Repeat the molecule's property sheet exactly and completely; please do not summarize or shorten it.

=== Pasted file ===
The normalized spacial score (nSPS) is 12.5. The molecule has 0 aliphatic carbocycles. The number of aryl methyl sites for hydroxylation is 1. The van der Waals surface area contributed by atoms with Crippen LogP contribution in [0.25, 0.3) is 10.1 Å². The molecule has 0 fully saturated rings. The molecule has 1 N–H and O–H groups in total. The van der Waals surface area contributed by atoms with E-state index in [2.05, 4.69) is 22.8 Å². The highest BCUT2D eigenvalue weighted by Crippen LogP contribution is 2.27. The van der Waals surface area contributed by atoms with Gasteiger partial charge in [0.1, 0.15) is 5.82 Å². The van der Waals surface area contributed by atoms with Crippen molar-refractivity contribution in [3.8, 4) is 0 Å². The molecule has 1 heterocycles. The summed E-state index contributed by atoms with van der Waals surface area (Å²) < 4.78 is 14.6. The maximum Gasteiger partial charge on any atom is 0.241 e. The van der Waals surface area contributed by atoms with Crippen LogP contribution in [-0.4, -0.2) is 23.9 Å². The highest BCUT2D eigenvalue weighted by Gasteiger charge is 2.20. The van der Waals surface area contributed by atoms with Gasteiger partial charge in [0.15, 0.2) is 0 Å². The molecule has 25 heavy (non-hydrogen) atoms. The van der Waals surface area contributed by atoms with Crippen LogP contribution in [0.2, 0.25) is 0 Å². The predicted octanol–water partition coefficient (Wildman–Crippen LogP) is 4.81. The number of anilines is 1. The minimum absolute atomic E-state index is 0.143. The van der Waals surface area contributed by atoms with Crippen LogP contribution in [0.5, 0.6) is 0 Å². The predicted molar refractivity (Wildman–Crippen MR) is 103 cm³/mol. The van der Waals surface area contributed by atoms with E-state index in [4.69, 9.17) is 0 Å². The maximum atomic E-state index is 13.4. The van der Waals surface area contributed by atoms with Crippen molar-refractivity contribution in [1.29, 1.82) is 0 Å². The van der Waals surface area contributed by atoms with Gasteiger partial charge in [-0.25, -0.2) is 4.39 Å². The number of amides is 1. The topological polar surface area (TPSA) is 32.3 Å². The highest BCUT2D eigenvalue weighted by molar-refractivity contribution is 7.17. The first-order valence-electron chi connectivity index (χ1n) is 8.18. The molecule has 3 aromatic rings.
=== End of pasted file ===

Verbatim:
The normalized spacial score (nSPS) is 12.5. The molecule has 0 aliphatic carbocycles. The number of aryl methyl sites for hydroxylation is 1. The van der Waals surface area contributed by atoms with Crippen LogP contribution in [0.25, 0.3) is 10.1 Å². The molecule has 0 fully saturated rings. The molecule has 1 N–H and O–H groups in total. The van der Waals surface area contributed by atoms with E-state index in [2.05, 4.69) is 22.8 Å². The highest BCUT2D eigenvalue weighted by Crippen LogP contribution is 2.27. The van der Waals surface area contributed by atoms with Gasteiger partial charge in [0.1, 0.15) is 5.82 Å². The van der Waals surface area contributed by atoms with Crippen molar-refractivity contribution in [3.8, 4) is 0 Å². The molecule has 1 heterocycles. The summed E-state index contributed by atoms with van der Waals surface area (Å²) < 4.78 is 14.6. The maximum Gasteiger partial charge on any atom is 0.241 e. The van der Waals surface area contributed by atoms with Crippen LogP contribution in [-0.4, -0.2) is 23.9 Å². The highest BCUT2D eigenvalue weighted by Gasteiger charge is 2.20. The van der Waals surface area contributed by atoms with Gasteiger partial charge in [0.15, 0.2) is 0 Å². The molecule has 25 heavy (non-hydrogen) atoms. The van der Waals surface area contributed by atoms with Crippen LogP contribution in [0.2, 0.25) is 0 Å². The predicted octanol–water partition coefficient (Wildman–Crippen LogP) is 4.81. The number of anilines is 1. The minimum absolute atomic E-state index is 0.143. The van der Waals surface area contributed by atoms with Crippen LogP contribution in [0.5, 0.6) is 0 Å². The predicted molar refractivity (Wildman–Crippen MR) is 103 cm³/mol. The van der Waals surface area contributed by atoms with E-state index in [4.69, 9.17) is 0 Å². The maximum atomic E-state index is 13.4. The van der Waals surface area contributed by atoms with Crippen molar-refractivity contribution in [1.29, 1.82) is 0 Å². The van der Waals surface area contributed by atoms with Gasteiger partial charge in [-0.25, -0.2) is 4.39 Å². The number of amides is 1. The topological polar surface area (TPSA) is 32.3 Å². The highest BCUT2D eigenvalue weighted by molar-refractivity contribution is 7.17. The first-order valence-electron chi connectivity index (χ1n) is 8.18. The molecule has 3 aromatic rings.